JLA: I’m thrilled with all of them. Spencer Hill gave me the first chance. If it wasn’t for Spencer Hill taking a shot on me, I wouldn’t’ be where I am today. It’s just that with new adult, you have to find the right home for it.

 

JG: Will you be self-publishing more?

JLA: I would definitely want to again. It was scary at first because we had no idea what we were doing but I would love to in the future. It’s fun and you can control everything – the price, the cover, the concept edits – and you don’t have that level of control when you’re with publishers.

 

JG: What in your opinion are the advantages of being with a publisher? 

JG: With traditional publishing you get great editing. You’re going to go through tons of stages of editing. No matter who you hire with self-publishing, you miss stuff. Your own eyes can’t pick it up.

Also, the support of the publisher. With the publisher, you do have the support of marketing dollars – you aren’t putting your own money on the table. With self-publishing, you’re putting all your own money into it. With a publisher, they’re taking the risk.

Oh, also, one of the big advantages of a traditional press is print. Print is way too costly for self-publishing.

 

JG: Do your other books do well in print? 

JLA: They do well, but not nearly as well as my ebooks. My books are in Barnes & Noble, but they don’t have a strong foothold. With Harlequin and Disney, you are 90% sure your books will be there on the release date. It takes a lot more work by the small presses to get it into bookstores. Sometimes it’s a few weeks after your release date and by then the bulk of the people who have bought it already bought it online or as an ebook.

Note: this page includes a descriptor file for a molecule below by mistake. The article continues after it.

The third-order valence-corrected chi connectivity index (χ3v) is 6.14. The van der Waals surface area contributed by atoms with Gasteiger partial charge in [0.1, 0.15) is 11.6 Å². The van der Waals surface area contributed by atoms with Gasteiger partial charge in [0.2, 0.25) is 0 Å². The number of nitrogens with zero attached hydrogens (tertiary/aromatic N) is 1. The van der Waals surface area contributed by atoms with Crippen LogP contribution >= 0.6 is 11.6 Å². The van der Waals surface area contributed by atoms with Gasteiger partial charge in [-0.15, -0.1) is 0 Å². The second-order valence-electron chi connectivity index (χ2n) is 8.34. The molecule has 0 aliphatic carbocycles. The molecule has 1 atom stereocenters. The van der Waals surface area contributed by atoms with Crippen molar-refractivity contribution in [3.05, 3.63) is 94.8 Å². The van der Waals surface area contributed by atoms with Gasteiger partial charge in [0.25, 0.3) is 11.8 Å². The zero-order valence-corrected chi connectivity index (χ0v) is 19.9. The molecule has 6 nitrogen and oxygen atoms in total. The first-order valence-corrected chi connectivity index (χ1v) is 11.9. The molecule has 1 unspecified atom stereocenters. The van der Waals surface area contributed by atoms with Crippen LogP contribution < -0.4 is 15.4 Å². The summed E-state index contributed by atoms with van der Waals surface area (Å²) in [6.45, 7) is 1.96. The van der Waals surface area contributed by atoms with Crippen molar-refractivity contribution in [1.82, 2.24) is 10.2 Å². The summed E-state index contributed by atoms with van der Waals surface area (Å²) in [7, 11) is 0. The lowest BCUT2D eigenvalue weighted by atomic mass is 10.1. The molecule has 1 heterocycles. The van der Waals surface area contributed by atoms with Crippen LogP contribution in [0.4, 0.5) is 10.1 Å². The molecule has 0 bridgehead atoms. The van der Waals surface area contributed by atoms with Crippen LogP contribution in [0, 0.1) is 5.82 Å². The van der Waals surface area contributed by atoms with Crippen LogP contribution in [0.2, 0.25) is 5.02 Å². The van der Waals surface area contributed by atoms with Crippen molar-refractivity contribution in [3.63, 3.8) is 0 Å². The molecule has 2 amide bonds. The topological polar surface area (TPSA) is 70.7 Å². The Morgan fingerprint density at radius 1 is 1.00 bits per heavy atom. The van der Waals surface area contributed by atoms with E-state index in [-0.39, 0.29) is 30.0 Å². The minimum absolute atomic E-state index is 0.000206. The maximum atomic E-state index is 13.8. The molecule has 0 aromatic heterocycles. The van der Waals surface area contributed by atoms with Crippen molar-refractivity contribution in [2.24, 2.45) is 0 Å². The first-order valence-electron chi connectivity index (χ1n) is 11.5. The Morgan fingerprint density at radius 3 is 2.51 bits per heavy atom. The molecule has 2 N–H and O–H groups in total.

JG: What advice would you give to others who want to try to replicate your self-publsihing success?

JLA: I guess the best advice I can give is to write what you want to write and not what you need to write. I’ve been wanting to write new adult for a long time but publishers and agents don’t know what to do with it yet. I did it anyway.

Get yourself a platform. One reason Wait for You was a success story was that I had a platform. I was turned down by agents and I went the untraditional route to a small press.

There are so many options open to writers right now that you don’t have to go down that old path of finding an agent and then going to one of five publishers. You can go to a small press. You can do it yourself. Look at all the avenues that you have now that weren’t there five years ago.

 

JG: What advice would you give to publishers looking to lure authors like you to them and/or retain the authors they have?

JLA: I don’t know. I totally understand why it [Wait for You] was rejected. I was writing in a risky genre.

 

JG: Any deals on the horizon for the book?

Wait For You did go to auction with two more books and the auction closed yesterday. HarperCollins got the rights for Wait for You in what they call a major deal.

 

JG: Six figures?

JLA: Yes. It was pretty high up there in the six figures.

 

JG: Congratulations! Are you going to go to Disney World?

JLA: I was there not too long ago. I’m actually going to write my next book. Everyone was like, “you should celebrate” but I’ve got books to write. The celebration is going to have to wait.

 

JG: What are you reading and on what platform?

JLA: I’m reading a book that’s not out yet. I’m reading Forgiving Lies by Molly McAdams. She started off self-publishing and was also acquired by Avon (HarperCollins). I’m reading the ebook version. I have a Kindle but I’m using an iPad to read it.

 

Related: What Authors Want: Understanding Authors in the Age of Self-Publishing